What is an upside-down car loan?
An upside-down car loan can really catch you off balance, and it’s a growing problem in the United States, according to Debt.org, America’s debt help organization.
You may have heard the phrase before and are wondering what exactly an upside-down car loan is. It’s a situation in which the money you owe the auto lender is more than the vehicle is actually worth.
For example, you still owe the lender $12,000 on your car, but its value is just $9,000, so you are upside down on that loan by $3,000.
An upside-down car loan is also known as being “underwater,” and is often referred to as negative equity.
How an upside-down car loan might occur
There are numerous ways negative equity on a vehicle may arise. Common scenarios include:
- Depreciation – Cars inevitably lose value once they’ve been purchased, and new cars depreciate by about 20 percent as soon as they are driven off the dealer’s lot. By year three, they are reckoned to have lost 50 percent of their value. That’s a large chunk, and this may be a factor in an upside-down car loan, when, over just a few years, the money owed on the auto loan becomes greater than the vehicle’s market price.
- Small or no down payments – Seeing as new cars depreciate quickly, and could lose a fifth of their value on exiting the dealer’s driveway, putting little or no money down to reduce the loan amount at the start may be a factor that contributes to the development of an underwater loan. And that sinking feeling.
- Long loan terms – A lengthy loan term might mean car payments are being made at a slower rate than the depreciation of the vehicle’s value.
- Rollover loans – A rollover loan may take place when you’re buying a new car but you still owe money on your current vehicle. The debt on the existing loan is added, or rolled over, into the loan for the new car. This will increase the total loan amount and may result in negative equity if the loan value is greater than the value of the new car you’re buying.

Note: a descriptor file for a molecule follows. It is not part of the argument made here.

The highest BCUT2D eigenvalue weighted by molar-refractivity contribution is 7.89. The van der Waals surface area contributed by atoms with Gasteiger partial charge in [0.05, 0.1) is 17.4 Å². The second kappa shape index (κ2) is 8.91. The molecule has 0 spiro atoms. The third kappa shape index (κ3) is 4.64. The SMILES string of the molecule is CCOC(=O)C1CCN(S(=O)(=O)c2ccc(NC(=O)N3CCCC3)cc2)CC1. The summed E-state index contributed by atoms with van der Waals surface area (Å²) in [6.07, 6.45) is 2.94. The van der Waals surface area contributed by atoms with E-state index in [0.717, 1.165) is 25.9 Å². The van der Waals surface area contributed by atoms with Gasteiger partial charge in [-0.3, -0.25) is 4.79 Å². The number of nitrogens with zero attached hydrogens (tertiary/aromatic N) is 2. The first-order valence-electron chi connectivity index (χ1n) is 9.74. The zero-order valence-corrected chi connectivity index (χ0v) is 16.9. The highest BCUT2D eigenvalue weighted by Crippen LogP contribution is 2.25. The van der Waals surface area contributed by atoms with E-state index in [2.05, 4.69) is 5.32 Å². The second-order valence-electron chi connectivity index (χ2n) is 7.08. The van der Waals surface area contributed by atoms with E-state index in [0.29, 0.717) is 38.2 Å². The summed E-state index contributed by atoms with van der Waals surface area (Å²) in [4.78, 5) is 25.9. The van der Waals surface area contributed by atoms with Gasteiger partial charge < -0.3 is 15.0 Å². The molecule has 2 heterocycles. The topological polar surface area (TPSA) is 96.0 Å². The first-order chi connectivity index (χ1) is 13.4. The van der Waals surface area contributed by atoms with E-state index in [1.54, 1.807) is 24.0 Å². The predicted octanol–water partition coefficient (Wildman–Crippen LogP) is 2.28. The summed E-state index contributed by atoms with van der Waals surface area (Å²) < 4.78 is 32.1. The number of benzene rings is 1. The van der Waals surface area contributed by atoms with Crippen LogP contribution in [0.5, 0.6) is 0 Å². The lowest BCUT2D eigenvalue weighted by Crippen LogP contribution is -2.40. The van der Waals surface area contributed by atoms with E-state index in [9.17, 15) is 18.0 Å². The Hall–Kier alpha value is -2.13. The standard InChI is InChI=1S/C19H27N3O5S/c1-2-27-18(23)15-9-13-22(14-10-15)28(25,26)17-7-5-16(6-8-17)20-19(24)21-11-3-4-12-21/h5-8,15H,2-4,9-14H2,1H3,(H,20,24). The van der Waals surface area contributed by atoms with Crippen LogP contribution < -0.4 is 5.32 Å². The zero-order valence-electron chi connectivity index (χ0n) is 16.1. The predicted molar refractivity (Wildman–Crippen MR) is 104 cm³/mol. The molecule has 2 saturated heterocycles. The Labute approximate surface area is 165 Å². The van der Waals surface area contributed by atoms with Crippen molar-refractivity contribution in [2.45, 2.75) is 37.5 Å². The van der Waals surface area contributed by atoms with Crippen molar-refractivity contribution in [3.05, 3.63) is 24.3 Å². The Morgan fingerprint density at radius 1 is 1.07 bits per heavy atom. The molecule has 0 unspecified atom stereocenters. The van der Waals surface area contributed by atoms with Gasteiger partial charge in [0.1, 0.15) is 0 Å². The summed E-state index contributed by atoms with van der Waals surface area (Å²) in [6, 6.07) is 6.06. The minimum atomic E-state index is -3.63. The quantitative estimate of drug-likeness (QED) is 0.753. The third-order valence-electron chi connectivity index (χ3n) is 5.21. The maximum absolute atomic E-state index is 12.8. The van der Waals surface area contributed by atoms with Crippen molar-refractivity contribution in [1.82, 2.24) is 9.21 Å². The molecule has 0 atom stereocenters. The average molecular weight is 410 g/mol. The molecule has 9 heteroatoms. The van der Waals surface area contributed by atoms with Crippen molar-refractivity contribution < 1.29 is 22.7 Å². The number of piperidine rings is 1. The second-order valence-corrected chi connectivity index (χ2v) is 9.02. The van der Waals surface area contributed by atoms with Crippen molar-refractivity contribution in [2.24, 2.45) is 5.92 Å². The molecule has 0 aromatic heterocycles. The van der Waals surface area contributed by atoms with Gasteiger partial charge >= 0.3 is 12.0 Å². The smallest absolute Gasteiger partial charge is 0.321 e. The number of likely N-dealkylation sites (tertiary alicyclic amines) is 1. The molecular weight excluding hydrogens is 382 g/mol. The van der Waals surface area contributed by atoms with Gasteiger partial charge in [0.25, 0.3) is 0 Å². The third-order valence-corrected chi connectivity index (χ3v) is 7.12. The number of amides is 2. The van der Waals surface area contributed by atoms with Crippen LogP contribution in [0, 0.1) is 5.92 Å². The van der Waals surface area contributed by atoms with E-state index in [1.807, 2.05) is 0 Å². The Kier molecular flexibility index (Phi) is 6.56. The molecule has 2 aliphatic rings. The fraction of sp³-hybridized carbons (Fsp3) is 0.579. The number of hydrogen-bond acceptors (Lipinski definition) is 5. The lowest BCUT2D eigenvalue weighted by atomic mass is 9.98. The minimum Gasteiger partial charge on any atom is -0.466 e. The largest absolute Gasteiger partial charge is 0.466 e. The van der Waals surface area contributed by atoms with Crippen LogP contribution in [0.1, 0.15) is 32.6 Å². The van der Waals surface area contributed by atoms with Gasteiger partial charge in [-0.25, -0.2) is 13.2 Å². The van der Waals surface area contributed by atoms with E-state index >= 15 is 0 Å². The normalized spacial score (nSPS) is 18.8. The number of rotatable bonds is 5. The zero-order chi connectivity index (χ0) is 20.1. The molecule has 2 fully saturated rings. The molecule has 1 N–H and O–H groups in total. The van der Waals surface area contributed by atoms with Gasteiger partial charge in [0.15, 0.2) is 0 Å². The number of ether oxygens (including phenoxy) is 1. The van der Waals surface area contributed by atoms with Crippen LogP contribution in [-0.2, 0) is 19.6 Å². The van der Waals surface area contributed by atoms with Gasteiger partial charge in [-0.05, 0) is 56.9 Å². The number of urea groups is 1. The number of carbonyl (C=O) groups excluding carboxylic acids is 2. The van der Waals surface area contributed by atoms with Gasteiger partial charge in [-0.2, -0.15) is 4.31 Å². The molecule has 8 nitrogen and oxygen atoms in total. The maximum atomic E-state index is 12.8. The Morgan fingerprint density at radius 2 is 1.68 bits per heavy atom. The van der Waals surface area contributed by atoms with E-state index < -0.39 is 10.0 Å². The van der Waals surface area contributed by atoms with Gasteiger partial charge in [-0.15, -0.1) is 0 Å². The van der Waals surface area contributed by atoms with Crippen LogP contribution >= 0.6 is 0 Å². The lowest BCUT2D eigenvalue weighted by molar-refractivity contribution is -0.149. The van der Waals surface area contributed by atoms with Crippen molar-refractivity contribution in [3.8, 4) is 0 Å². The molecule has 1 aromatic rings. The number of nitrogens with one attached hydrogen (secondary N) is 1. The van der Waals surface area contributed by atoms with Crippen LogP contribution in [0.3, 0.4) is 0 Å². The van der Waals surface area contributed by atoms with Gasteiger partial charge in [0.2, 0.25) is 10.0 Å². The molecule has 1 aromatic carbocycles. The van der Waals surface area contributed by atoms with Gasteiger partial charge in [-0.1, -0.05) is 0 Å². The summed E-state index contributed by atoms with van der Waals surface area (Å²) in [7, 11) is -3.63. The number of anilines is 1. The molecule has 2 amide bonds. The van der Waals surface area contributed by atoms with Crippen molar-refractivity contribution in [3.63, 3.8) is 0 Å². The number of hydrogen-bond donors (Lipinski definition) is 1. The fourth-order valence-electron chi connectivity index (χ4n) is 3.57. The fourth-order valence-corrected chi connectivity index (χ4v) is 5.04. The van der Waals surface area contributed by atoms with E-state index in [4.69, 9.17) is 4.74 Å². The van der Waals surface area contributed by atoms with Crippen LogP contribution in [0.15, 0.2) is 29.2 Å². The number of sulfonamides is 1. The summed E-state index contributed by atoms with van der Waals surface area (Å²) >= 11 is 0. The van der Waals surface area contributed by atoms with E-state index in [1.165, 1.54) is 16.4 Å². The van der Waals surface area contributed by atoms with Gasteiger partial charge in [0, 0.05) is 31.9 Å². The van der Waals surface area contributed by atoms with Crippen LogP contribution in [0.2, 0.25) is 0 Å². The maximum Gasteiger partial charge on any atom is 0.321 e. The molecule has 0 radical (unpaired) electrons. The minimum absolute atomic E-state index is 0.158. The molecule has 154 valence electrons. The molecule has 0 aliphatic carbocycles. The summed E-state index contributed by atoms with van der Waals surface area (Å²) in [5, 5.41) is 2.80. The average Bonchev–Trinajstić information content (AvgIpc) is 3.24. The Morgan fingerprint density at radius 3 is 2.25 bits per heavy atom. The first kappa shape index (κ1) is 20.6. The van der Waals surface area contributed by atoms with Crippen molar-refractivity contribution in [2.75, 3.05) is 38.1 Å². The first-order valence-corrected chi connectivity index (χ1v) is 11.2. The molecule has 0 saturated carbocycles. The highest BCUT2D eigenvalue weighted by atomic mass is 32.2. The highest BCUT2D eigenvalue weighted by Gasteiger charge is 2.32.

- Overpaying for a car – Paying above the market price for a vehicle might inflate the loan amount needed to buy the car, and is another possible factor in an upside-down auto loan.
Knowing your options
If you find yourself upside down and are looking to change your vehicle, what are the options? The Federal Trade Commission (FTC), a consumer protection agency, offers some straightforward advice to help with the main choices.
Buying a car
First of all, check the value of the your current vehicle to see exactly where you stand financially, says the FTC, and consider waiting to buy a car until you’ve paid back enough of your auto loan to the point where you have positive equity, and owe less than your vehicle’s value.
This process could be speeded up by making extra payments that go completely toward paying down the principal loan amount, rather than to interest charges, it says. You can read more about the roles of auto loan interest and principal in our article about how car loans work.
Selling your car
Selling your car yourself is an option, and may get you a higher price than trading it in to a dealership.
If you do decide to trade in your vehicle, which is a common choice, there are a number of things to be aware of that may help.
A dealer might promise to pay off your current loan upon trading in, but when you have negative equity, it may not be entirely paid off, points out the FTC. “Make sure you understand how your negative equity is being treated before you sign a contract,” it says, and find out if it is being rolled into the new loan, and what the terms will be, including the monthly payment. The length of the loan is also important as a longer loan term means it may take more time to reach positive equity, and turn from upside down to right side up.
If you’re ready to buy your next car, apply for auto financing online with RoadLoans to get an instant decision.